The Thomson Airways twin-engine Boeing 767 took off from Orlando-Sanford International Airport at 4:08 p.m. and was scheduled to land at London Gatwick Airport at 5:20 a.m. Friday, an airline representative told United Press International.
Flight 33, with 269 people on board, turned around unexpectedly Wednesday evening after the pilot heard and felt a bird strike in the left engine, landing safely after flying only 7 miles, airport officials said.
The bird's carcass was retrieved and would be analyzed to determine its species.
Diane Crews, the airport's vice president of administration, told UPI Thursday she knew of no passenger cancellations on the replacement flight.
Passengers stayed in a hotel overnight.
The Thomson customer service representative told UPI the replacement plane flew in from London. Both jets were midsize, wide-body Boeing 767s, he said.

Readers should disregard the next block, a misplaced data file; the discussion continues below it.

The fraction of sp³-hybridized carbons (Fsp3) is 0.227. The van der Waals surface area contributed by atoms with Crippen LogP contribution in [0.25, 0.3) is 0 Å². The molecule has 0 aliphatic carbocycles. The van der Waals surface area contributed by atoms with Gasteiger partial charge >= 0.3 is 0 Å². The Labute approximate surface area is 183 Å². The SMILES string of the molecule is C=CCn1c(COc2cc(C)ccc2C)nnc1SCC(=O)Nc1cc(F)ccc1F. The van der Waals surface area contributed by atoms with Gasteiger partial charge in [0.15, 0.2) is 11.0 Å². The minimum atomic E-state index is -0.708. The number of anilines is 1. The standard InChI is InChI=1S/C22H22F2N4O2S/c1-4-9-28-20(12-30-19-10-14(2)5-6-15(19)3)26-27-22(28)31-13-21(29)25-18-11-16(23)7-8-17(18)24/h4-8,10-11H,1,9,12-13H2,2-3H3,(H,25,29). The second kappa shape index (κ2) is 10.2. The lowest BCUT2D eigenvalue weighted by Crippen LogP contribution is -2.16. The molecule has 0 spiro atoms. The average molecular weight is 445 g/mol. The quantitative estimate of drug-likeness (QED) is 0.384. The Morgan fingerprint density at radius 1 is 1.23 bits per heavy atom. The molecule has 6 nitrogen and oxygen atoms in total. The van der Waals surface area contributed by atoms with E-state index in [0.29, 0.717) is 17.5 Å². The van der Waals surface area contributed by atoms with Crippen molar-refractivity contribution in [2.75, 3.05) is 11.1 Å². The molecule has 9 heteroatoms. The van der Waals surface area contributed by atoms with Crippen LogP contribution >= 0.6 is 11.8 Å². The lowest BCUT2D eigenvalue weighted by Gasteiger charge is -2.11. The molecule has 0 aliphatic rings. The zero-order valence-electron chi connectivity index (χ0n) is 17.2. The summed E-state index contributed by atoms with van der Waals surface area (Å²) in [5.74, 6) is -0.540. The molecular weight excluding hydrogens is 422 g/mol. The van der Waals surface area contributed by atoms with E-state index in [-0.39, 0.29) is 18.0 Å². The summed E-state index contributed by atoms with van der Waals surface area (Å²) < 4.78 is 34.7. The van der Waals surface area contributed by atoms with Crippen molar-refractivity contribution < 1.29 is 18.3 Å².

The 767 is the most widely used airliner for trans-Atlantic flights between the United States and Europe.
Thomson Airways, the world's largest charter airline, offers scheduled and charter flights from England to cities across Europe, Africa, Asia and North America. It carried 11 million passengers last year, making it Britain's No. 3 airline by passenger count, after EasyJet and British Airways.
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